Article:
CAC’s latest juried show reflects its curators’ instincts

The CAC 205 Juried Show.
Photo: Steve Marcus

Command and control. Craftsmanship. A unique voice. Those were the guiding requisites of Contemporary Arts Center’s 26th annual juried show, curated by sculptor Rebekah Bogard and painter Max Presneill. The 45 selected works reflect Presneill’s large, colorful abstracts and Bogard’s whimsical yet subversive animal sculptures. This year, CAC added a second juror and a people’s choice award, given to Mikayla Whitmore (photo coordinator for the Weekly) for “We’ll Miss You,” a photo of a balloon peeking from a dumpster at the Grand Canyon.

“There’s a little some-thing for everybody,” says CAC VP Erin Stellmon. “There’s wildly abstract gigantic pieces, and there are more realistic, intimate pieces and figurative works. There are headscratchers that make you think, ‘I’m not sure if I like this, but I kinda like that I’m not sure.”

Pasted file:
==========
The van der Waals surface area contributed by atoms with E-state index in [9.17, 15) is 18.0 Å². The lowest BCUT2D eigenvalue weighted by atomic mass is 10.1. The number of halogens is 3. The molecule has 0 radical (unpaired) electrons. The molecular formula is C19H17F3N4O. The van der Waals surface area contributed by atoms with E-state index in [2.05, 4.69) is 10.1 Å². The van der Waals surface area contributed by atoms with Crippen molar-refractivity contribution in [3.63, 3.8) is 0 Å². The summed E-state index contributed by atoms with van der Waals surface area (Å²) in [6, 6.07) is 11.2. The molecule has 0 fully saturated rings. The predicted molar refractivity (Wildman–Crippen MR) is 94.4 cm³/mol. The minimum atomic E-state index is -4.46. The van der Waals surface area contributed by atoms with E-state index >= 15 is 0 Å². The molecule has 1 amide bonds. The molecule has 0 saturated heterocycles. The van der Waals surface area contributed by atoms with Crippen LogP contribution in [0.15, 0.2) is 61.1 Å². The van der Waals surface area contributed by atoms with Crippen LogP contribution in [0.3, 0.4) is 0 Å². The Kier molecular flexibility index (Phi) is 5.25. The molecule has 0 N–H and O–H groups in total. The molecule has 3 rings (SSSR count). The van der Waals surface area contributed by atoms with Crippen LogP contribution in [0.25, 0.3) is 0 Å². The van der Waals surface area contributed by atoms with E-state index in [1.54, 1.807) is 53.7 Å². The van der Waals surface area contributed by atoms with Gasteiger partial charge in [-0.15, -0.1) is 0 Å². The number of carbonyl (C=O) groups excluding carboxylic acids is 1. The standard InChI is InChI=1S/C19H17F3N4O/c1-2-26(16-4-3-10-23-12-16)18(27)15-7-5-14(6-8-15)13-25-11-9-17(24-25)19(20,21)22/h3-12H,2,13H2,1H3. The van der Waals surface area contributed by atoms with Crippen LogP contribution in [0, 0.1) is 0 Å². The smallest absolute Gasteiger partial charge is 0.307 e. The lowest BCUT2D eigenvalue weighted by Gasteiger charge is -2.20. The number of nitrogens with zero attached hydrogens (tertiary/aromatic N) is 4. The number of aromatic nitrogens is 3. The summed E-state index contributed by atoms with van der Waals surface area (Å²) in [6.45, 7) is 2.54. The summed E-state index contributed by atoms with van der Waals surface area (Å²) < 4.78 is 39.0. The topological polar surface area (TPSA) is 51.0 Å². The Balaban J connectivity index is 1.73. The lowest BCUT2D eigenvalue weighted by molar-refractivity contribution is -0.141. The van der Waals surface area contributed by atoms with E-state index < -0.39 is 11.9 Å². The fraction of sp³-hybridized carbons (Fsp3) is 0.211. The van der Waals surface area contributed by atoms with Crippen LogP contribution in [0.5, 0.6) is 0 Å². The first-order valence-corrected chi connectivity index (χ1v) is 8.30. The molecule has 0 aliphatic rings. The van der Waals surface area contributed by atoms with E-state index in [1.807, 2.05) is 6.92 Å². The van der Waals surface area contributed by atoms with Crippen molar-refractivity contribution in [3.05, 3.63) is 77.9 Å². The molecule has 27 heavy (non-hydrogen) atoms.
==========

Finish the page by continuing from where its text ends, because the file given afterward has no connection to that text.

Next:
“Sky Is a Landfill,” an ethereal mixed-media skyscape by Rachel Stiff, won best in show for being contemporary and experimental with strong control of materials and color. Janie Askew took first place for “Nose Bleed,” an “oddball” graphite and watercolor piece showing a bleeding woman at the end of a staircase. “It has a strong original voice, and the artist seems to have a formal understanding of art history,” Bogard says, pointing to the subject’s body type and pose. “It’s also comical; there’s an inordinate amount of blood.”

Las Vegas expat (and former Weekly writer) Abigail Goldman and Las Vegan Chris Bauder took second and third. Nevada artists represented 40 percent of selected works. “We were looking for work that was really professional,” Bogard says. “We were looking for things that didn’t look like student work or didn’t look like assignments.”

CAC Juried Show Through May 1; Saturday & Sunday, noon-5 p.m. Alios Gallery, 1217 S. Main St.

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